Personal finance website WalletHub released a report Monday detailing the most and least eco-friendly states, with Massachusetts ranking as the fifth most eco-friendly state in the nation.
The report was compiled based on 14 key characteristics of “Environmental Quality” and “Eco-Friendly Behaviors,” according to a Monday release.
“Environmental Quality considers the current state of the environment in each area, while Eco-Friendly Behaviors evaluates the environmental impact of population habits,” the release stated.
Lisa Tornatore, sustainability outreach coordinator at [email protected], Boston University’s chief environmental group on campus, credited Massachusetts’ achievement to Boston’s goals. She also credited BU’s efforts, which align with those of the city as a whole.
“As a large landowner in the City of Boston, BU’s goals are in line with the city’s — to reduce greenhouse gas emissions 25 [percent] by 2020 and 80 [percent] by 2050,” Tornatore wrote in an email. “In 2014, Boston University reached our goal of 25 [percent] greenhouse gas reduction 6 years early. This reduction is partly due to our fuel switching and energy reduction, but also because of the greening of the electrical grid in the region.”
Robert Kaufmann, a professor in the department of earth and environment in the College of Arts and Sciences as well as the director of the Center for Energy and Environmental Studies, credited the ranking to Massachusetts’ environmental legislation.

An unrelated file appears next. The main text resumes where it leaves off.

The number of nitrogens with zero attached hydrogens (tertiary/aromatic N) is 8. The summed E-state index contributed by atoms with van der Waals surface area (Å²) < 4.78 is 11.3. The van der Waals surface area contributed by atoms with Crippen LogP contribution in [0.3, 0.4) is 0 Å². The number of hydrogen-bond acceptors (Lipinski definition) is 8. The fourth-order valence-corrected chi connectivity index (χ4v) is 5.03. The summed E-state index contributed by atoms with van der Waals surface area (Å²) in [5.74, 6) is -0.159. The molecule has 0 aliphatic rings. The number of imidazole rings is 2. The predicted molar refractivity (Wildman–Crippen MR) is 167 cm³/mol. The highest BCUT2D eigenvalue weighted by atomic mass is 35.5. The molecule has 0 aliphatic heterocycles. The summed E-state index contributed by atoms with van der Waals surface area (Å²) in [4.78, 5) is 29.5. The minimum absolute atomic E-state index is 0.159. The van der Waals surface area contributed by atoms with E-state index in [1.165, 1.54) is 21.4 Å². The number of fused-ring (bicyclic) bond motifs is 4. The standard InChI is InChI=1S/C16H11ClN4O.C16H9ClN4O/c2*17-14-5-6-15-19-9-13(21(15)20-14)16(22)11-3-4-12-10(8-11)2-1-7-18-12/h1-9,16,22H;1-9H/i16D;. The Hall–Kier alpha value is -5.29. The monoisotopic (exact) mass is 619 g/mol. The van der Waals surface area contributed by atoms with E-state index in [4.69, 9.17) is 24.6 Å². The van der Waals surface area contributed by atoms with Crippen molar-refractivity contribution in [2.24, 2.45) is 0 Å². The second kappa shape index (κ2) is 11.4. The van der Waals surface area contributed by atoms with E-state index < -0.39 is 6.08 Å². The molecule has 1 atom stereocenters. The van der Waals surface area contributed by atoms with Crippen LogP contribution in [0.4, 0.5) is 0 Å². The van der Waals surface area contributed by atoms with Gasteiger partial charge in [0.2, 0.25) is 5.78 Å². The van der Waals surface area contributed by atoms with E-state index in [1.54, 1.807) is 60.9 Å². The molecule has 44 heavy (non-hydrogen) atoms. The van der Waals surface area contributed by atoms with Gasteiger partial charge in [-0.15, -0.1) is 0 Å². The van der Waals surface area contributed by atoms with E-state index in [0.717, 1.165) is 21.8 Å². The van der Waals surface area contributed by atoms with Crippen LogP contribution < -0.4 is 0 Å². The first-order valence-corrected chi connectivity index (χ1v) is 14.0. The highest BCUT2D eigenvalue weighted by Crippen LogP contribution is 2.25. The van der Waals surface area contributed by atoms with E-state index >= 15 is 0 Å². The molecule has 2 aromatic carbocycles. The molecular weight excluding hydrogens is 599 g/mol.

“Things like policies to encourage electric utilities to sell less electricity, policies to get people to put solar panels on their rooftops, things like that, I would assume [helped the state earn a high ranking],” Kaufmann said.
Kaufmann also said he doesn’t see a need for a tradeoff between economic growth and environmental protection.
“There are a lot of businesses in Massachusetts that make money by installing their sun run and energy that make money by installing solar cells on people’s houses,” Kaufmann said. “People make money by selling high-efficiency automobiles. And anything that you saved by conserving, you can spend on something else, so I don’t see any inherent conflict at all.”
Kaufmann also said that often the easiest ways of cutting back on energy use are the things that make the most difference.
“[They can] drive smaller cars, put solar on their rooftops, and just generally use less energy, ride the T instead of driving their car or ride their bike,” he said. “Those are the things that have the biggest impact.”
Several residents said the ranking was surprising due to a perceived lack of promotion for green energy.
Ernesto Soto, 29, of Roslindale, said he wasn’t surprised by the ranking, but was surprised that more is not being done to promote the use of clean energy.
“I am surprised because Boston is very known for having good universities, that it surprises me when I don’t see many things promoting clean energy,” he said. “We have a lot more silence and we don’t have too much clean technology implemented.”
Yashar Rahimpour, 25, a student at the BU School of Medicine, said that though the ranking was positive, more must be done.
“It’s [Massachusetts] pretty environmentally friendly,” he said. “It could be better, but it is doing pretty well.”
Russell Lopez, 57, of the South End, said that it is not Massachusetts that is ahead of the curve, but that all other states are behind.
“First of all, so much of the country’s worse that we look good in comparison,” Lopez said. “But also, simply because of the way that Boston and Eastern Massachusetts developed over the city, everything is so dense that people walk more, people take public transportation more and end up living in a more environmentally sound manner.”
Julia Metjian and Anush Swaminathan contributed to the reporting of this article.